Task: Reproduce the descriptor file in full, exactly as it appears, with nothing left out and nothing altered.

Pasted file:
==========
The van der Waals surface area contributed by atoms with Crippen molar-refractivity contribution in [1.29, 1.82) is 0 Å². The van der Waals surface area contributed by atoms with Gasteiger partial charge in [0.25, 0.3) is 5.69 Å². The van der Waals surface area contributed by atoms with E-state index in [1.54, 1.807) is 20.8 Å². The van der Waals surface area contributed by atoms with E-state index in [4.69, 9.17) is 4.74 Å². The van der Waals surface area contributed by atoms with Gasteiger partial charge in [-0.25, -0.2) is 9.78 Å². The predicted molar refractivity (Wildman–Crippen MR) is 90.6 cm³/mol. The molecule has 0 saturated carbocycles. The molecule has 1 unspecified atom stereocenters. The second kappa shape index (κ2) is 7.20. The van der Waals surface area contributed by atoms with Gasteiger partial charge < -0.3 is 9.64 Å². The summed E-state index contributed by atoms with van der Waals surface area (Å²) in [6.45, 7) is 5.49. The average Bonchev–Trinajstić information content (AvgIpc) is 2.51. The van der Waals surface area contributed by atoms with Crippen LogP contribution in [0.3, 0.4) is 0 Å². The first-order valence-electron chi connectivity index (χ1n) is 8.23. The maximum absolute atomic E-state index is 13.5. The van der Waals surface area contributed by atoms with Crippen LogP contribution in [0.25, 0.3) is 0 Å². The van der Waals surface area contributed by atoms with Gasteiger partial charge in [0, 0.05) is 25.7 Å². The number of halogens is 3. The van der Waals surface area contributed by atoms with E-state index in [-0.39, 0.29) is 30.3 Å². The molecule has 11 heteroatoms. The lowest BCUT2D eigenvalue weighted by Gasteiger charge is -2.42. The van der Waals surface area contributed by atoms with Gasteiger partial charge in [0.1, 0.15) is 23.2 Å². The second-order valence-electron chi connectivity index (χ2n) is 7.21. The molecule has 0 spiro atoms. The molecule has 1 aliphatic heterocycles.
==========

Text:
The van der Waals surface area contributed by atoms with Crippen molar-refractivity contribution in [1.29, 1.82) is 0 Å². The van der Waals surface area contributed by atoms with Gasteiger partial charge in [0.25, 0.3) is 5.69 Å². The van der Waals surface area contributed by atoms with E-state index in [1.54, 1.807) is 20.8 Å². The van der Waals surface area contributed by atoms with E-state index in [4.69, 9.17) is 4.74 Å². The van der Waals surface area contributed by atoms with Gasteiger partial charge in [-0.25, -0.2) is 9.78 Å². The predicted molar refractivity (Wildman–Crippen MR) is 90.6 cm³/mol. The molecule has 0 saturated carbocycles. The molecule has 1 unspecified atom stereocenters. The second kappa shape index (κ2) is 7.20. The van der Waals surface area contributed by atoms with Gasteiger partial charge < -0.3 is 9.64 Å². The summed E-state index contributed by atoms with van der Waals surface area (Å²) in [6.45, 7) is 5.49. The average Bonchev–Trinajstić information content (AvgIpc) is 2.51. The van der Waals surface area contributed by atoms with Crippen LogP contribution in [0.3, 0.4) is 0 Å². The first-order valence-electron chi connectivity index (χ1n) is 8.23. The maximum absolute atomic E-state index is 13.5. The van der Waals surface area contributed by atoms with Crippen LogP contribution in [0.25, 0.3) is 0 Å². The van der Waals surface area contributed by atoms with Gasteiger partial charge in [0, 0.05) is 25.7 Å². The number of halogens is 3. The van der Waals surface area contributed by atoms with E-state index in [-0.39, 0.29) is 30.3 Å². The molecule has 11 heteroatoms. The lowest BCUT2D eigenvalue weighted by Gasteiger charge is -2.42. The van der Waals surface area contributed by atoms with Gasteiger partial charge in [0.1, 0.15) is 23.2 Å². The second-order valence-electron chi connectivity index (χ2n) is 7.21. The molecule has 0 spiro atoms. The molecule has 1 aliphatic heterocycles.